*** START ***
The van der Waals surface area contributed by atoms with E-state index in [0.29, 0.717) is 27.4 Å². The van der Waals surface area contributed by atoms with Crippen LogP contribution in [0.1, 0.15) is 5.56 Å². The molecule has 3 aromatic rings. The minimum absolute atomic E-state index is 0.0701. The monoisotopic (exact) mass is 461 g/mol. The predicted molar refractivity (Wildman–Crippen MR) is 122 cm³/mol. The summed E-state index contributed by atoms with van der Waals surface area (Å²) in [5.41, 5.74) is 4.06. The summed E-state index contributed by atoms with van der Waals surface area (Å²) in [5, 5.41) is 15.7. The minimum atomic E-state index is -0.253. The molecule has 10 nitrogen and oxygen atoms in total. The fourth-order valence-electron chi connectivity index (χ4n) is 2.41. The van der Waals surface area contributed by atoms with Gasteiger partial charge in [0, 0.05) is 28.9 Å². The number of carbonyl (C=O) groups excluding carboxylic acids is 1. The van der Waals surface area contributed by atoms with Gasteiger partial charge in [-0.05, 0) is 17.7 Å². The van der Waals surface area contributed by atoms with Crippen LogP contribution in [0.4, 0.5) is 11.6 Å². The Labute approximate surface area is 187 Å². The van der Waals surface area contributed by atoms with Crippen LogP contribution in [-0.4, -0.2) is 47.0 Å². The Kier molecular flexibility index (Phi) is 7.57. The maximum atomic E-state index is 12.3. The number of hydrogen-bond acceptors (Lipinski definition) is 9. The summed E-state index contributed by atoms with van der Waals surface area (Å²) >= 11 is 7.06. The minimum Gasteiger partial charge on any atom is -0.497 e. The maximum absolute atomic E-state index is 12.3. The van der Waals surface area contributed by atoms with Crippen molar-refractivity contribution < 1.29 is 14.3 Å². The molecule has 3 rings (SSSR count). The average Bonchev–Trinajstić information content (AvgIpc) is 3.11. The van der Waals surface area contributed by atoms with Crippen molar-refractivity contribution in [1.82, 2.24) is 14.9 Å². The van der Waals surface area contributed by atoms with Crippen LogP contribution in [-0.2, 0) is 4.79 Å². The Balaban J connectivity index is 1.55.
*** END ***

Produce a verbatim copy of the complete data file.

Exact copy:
The van der Waals surface area contributed by atoms with E-state index in [0.29, 0.717) is 27.4 Å². The van der Waals surface area contributed by atoms with Crippen LogP contribution in [0.1, 0.15) is 5.56 Å². The molecule has 3 aromatic rings. The minimum absolute atomic E-state index is 0.0701. The monoisotopic (exact) mass is 461 g/mol. The predicted molar refractivity (Wildman–Crippen MR) is 122 cm³/mol. The summed E-state index contributed by atoms with van der Waals surface area (Å²) in [5.41, 5.74) is 4.06. The summed E-state index contributed by atoms with van der Waals surface area (Å²) in [5, 5.41) is 15.7. The minimum atomic E-state index is -0.253. The molecule has 10 nitrogen and oxygen atoms in total. The fourth-order valence-electron chi connectivity index (χ4n) is 2.41. The van der Waals surface area contributed by atoms with Gasteiger partial charge in [0, 0.05) is 28.9 Å². The number of carbonyl (C=O) groups excluding carboxylic acids is 1. The van der Waals surface area contributed by atoms with Gasteiger partial charge in [-0.05, 0) is 17.7 Å². The van der Waals surface area contributed by atoms with Crippen LogP contribution in [0.4, 0.5) is 11.6 Å². The Labute approximate surface area is 187 Å². The van der Waals surface area contributed by atoms with Crippen LogP contribution in [-0.4, -0.2) is 47.0 Å². The Kier molecular flexibility index (Phi) is 7.57. The maximum atomic E-state index is 12.3. The number of hydrogen-bond acceptors (Lipinski definition) is 9. The summed E-state index contributed by atoms with van der Waals surface area (Å²) >= 11 is 7.06. The minimum Gasteiger partial charge on any atom is -0.497 e. The maximum absolute atomic E-state index is 12.3. The van der Waals surface area contributed by atoms with Crippen molar-refractivity contribution < 1.29 is 14.3 Å². The molecule has 3 rings (SSSR count). The average Bonchev–Trinajstić information content (AvgIpc) is 3.11. The van der Waals surface area contributed by atoms with Crippen molar-refractivity contribution in [1.82, 2.24) is 14.9 Å². The van der Waals surface area contributed by atoms with Crippen LogP contribution in [-0.2, 0) is 4.79 Å². The Balaban J connectivity index is 1.55.